An idea occurred to me a few days ago. I should write about the tools I’m using now that I no longer have a house. Living small requires rethinking almost everything one does. I still cook for myself, whether I’m on the road or staying someplace. That means there are certain tools that are required. I’m learning as I go.
A couple of years ago I bought this small Bodum personal French press. I also have a small hand grinder (that I’ll write about later). I bought the press so that I could make a single cup of coffee in the afternoon if I wanted coffee but didn’t want to make a full pot. It got some use when I had the house, but not as much as I expected.
So, I started carrying it when I travel. However, using it requires heat to boil water. (There is another topic for writing. Don’t worry, I have a story there as well.) After this last trip, I realized I really like making my own coffee. McDonald’s coffee is much improved over the last couple of years with their new approach. (Kudos to McDonald’s for making that improvement! It’s one of the things I really like about the store.) But I really prefer my own choice of beans (or grounds) and my own method of preparation. I’m not really a snob, but I know what I like.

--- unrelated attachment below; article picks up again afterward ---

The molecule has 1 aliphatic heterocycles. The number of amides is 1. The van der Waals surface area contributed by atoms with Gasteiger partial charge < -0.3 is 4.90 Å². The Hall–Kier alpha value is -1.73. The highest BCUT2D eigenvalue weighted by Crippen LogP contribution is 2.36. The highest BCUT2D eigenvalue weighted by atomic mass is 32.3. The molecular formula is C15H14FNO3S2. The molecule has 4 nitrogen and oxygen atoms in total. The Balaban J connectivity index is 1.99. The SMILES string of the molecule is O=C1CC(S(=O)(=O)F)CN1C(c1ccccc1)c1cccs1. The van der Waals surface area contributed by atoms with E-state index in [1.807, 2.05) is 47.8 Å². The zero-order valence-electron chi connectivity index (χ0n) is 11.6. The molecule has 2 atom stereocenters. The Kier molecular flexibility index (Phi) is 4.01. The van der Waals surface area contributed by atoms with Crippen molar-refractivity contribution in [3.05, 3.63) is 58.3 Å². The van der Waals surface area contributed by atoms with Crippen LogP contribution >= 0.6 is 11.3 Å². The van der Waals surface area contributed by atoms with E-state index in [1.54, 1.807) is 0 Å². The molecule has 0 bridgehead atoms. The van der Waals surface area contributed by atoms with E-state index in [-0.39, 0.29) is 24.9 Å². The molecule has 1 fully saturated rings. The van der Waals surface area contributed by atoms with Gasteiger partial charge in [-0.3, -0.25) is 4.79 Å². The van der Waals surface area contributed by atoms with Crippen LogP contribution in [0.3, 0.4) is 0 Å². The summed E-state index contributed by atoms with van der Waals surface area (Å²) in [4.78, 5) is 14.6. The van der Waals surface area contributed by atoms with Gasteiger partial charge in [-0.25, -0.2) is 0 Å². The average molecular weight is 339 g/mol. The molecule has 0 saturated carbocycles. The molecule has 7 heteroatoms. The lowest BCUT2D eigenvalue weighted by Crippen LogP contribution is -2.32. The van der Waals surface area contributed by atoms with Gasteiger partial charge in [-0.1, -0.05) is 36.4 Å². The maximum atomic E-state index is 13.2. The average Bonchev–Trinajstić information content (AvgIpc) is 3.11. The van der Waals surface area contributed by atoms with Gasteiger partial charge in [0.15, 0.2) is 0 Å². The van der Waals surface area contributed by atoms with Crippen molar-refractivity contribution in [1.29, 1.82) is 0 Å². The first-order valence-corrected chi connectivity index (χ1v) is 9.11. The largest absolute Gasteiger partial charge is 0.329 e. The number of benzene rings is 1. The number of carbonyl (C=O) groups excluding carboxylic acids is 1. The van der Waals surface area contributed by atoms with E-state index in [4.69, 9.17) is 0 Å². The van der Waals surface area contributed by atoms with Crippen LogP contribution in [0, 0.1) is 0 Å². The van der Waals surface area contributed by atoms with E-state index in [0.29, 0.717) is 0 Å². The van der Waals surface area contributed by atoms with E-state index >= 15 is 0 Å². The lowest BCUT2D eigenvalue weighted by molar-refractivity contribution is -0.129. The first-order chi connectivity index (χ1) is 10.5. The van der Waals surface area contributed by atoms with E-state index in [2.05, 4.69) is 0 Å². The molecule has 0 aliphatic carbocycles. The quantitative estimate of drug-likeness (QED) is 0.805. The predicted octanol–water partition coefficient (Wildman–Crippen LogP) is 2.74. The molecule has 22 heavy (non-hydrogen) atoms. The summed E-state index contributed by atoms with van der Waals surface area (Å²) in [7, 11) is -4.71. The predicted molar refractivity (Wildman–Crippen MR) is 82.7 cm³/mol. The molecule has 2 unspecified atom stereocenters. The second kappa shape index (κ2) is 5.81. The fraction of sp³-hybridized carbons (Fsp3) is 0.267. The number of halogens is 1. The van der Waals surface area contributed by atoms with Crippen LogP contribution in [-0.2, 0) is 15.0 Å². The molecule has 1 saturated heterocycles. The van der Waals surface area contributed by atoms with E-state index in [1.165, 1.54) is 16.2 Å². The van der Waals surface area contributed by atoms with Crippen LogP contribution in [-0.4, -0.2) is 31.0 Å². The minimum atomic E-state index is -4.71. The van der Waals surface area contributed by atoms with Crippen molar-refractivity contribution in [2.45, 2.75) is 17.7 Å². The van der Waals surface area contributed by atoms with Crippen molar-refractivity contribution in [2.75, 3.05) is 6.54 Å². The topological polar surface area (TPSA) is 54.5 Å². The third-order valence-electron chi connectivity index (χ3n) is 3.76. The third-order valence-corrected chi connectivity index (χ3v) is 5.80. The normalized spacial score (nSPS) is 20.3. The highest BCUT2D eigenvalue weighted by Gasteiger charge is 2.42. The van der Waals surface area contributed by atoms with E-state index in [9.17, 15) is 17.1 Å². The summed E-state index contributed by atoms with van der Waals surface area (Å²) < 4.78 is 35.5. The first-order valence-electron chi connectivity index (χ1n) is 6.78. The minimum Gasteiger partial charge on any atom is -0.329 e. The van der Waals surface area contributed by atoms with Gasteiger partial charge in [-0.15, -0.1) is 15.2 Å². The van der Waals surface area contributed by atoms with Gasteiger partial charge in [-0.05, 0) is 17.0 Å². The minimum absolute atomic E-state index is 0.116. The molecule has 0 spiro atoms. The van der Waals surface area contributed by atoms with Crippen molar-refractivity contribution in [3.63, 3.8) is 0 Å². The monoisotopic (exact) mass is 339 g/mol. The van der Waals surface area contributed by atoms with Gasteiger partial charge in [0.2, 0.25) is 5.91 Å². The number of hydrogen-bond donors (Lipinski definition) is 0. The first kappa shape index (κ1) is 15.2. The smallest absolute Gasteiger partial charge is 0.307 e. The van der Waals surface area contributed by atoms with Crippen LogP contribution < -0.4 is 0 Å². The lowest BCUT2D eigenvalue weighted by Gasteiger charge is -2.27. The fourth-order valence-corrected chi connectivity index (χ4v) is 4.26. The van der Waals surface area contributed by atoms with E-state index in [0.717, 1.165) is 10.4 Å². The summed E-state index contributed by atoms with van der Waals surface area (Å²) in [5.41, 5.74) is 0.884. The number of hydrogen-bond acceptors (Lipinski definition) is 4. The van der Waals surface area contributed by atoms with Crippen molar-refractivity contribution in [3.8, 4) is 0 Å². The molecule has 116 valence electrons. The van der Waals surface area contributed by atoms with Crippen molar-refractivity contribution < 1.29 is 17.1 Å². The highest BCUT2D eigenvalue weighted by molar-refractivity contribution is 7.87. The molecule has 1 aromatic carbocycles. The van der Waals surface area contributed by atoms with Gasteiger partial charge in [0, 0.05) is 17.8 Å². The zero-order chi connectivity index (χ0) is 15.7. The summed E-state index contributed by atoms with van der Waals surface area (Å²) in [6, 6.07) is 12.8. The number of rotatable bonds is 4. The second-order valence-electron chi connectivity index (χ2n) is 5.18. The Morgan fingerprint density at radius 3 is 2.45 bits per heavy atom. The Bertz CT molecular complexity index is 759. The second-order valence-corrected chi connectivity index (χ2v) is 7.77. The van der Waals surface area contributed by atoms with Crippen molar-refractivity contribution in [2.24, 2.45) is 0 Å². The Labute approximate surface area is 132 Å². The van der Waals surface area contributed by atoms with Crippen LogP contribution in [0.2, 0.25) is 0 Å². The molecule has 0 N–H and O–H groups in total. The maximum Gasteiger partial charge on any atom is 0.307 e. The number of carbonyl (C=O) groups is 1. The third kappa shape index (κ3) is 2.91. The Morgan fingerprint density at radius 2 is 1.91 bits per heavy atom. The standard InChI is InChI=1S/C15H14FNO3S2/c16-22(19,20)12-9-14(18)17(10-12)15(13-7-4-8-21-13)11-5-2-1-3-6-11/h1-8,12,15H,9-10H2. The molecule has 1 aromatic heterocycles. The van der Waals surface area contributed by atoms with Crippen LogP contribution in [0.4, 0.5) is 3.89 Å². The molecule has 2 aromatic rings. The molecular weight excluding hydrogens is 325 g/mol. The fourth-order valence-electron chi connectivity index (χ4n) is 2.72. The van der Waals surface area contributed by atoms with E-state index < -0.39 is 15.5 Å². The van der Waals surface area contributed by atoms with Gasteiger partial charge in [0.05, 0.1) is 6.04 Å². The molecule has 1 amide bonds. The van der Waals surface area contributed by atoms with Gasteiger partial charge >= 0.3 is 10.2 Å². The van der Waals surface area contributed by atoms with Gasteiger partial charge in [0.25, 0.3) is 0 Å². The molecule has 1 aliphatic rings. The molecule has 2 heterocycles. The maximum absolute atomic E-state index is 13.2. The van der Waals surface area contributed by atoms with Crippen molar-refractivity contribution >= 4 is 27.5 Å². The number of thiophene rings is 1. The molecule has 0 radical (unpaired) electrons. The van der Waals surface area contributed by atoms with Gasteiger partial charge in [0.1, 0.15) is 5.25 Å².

The body of the Bodum is glass, so care is required. But, it’s relatively easy to clean and is heat resistant. Just be careful with the body to mitigate the potential for breakage. The screen is fairly coarse so a coarse grind is required. Use is simple — grind coffee, add grounds to press, boil water (I suggest boiling water while grinding coffee), add water, steep, stir before pressing (I don’t do this step), and then press slowly.
If you are not picky about sediment in the bottom of your cup, the grind is less relevant. I don’t mind a little sediment, but think I’ll work on my grind to see if I can get it a bit more coarse than I currently have. Once you decant the coffee, set the press aside to cool while you enjoy your coffee. Then dump out the grounds and rinse the press. If oils accumulate, I suggest wiping them out with a paper (or cloth) towel. I will not use detergent on my press.
It’s simple, reliable, produces consistent coffee, and is easy to keep clean. With care, this press will last me the remainder of my life. I like it and would recommend it.